Difficulties with Orgasm

Everyone has their own idea of what “good sex” is.  Everyone experiences sex and their own sexuality in unique ways.  How you think about “good sex” has a lot to do with what you’ve learned about it, how your society or culture sees it, and what value you place on it as a part of your life.

Orgasm is often seen as the goal to reach during a sexual encounter.  For some women this happens easily.  For other women, orgasm is more elusive.  It’s important to consider that this becomes a problem for a woman only if she truly sees it as a problem.

If it is a problem, there are many factors to consider – it’s not always just a “medical” issue.  Ask yourself if you need more information about your own sexual arousal.  Some women have learned to feel embarrassed or ashamed about exploring and touching their own bodies.  A woman can learn a lot about her own sexual pleasure (and explaining it to a partner) by exploring her own body and/or masturbating. 

Sexual, physical or emotional abuse (past or present) can cause problems with experiencing sexual pleasure and/or orgasm.  Sexual arousal may bring up memories of the abuse, feelings of fear, flashbacks, lack of sensations and/or sexual arousal.  Resolving these issues will likely require the help of a qualified counselor.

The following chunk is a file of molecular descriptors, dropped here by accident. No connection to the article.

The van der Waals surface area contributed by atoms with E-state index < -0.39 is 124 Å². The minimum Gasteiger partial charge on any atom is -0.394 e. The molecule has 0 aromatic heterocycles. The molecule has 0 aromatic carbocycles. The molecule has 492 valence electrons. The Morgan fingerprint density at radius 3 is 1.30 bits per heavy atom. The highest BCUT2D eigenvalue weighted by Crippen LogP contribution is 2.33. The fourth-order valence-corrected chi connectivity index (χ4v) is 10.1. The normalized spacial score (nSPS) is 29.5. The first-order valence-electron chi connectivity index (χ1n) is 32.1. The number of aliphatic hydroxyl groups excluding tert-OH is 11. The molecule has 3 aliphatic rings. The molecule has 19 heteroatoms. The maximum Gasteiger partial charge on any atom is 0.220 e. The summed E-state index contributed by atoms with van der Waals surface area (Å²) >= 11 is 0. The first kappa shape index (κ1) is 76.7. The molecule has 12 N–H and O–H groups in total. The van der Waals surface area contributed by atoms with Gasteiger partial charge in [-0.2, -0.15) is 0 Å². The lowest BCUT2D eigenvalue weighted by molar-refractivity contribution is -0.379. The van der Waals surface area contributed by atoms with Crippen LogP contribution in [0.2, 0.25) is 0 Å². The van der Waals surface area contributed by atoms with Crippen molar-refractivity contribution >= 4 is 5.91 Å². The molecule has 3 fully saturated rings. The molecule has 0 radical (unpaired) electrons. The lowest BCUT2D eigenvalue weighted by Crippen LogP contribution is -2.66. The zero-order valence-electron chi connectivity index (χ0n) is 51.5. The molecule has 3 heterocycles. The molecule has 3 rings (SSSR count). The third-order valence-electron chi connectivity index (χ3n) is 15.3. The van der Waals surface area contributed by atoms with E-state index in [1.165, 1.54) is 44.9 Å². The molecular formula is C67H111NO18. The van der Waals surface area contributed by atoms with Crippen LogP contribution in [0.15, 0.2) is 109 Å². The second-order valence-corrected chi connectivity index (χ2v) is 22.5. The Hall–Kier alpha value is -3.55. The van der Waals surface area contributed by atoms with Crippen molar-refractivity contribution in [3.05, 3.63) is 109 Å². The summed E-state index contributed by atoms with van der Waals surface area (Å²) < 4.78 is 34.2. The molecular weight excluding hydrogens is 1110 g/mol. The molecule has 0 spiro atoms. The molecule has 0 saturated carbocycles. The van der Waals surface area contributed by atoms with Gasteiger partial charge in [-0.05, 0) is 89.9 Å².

If abuse is not an issue, consider that there are many things that affect a person’s interest in sex and their ability to become aroused and have an orgasm.  Things that can get in the way of orgasm during sex with a partner include:

  • We don’t notice or we misunderstand what is happening in our body as we get aroused.
  • We are too busy thinking about how to do it right, why it doesn’t go well for us, what our lover thinks of us, whether our lover is impatient, whether our lover can last …
  • We are afraid of asking too much and seeming too demanding.
  • We are afraid that if our lover thinks about our pleasure, we will feel pressure to come and we won’t be able to – and then we don’t.
  • We are trying to have our orgasm at the same time that our partner comes – doesn’t happen most of the time.
  • We are angry with our sexual partner.
  • We feel guilty about having sex and can’t let ourselves enjoy it.
  • We, or our partner, think that women should have an orgasm with penetration (intercourse – penis in the vagina) and it’s not working.
  • We have fallen into a pattern of “faking” orgasm to please a partner or to get it over with.

Difficulties with sex may also be a signal that something needs to change in another part of the relationship.  Media still promotes a romantic notion that sex should just “happen” without discussion or planning.  You might think there is something wrong when, in reality, you and your partner may just need to learn how to talk to each other about your sexual relationship.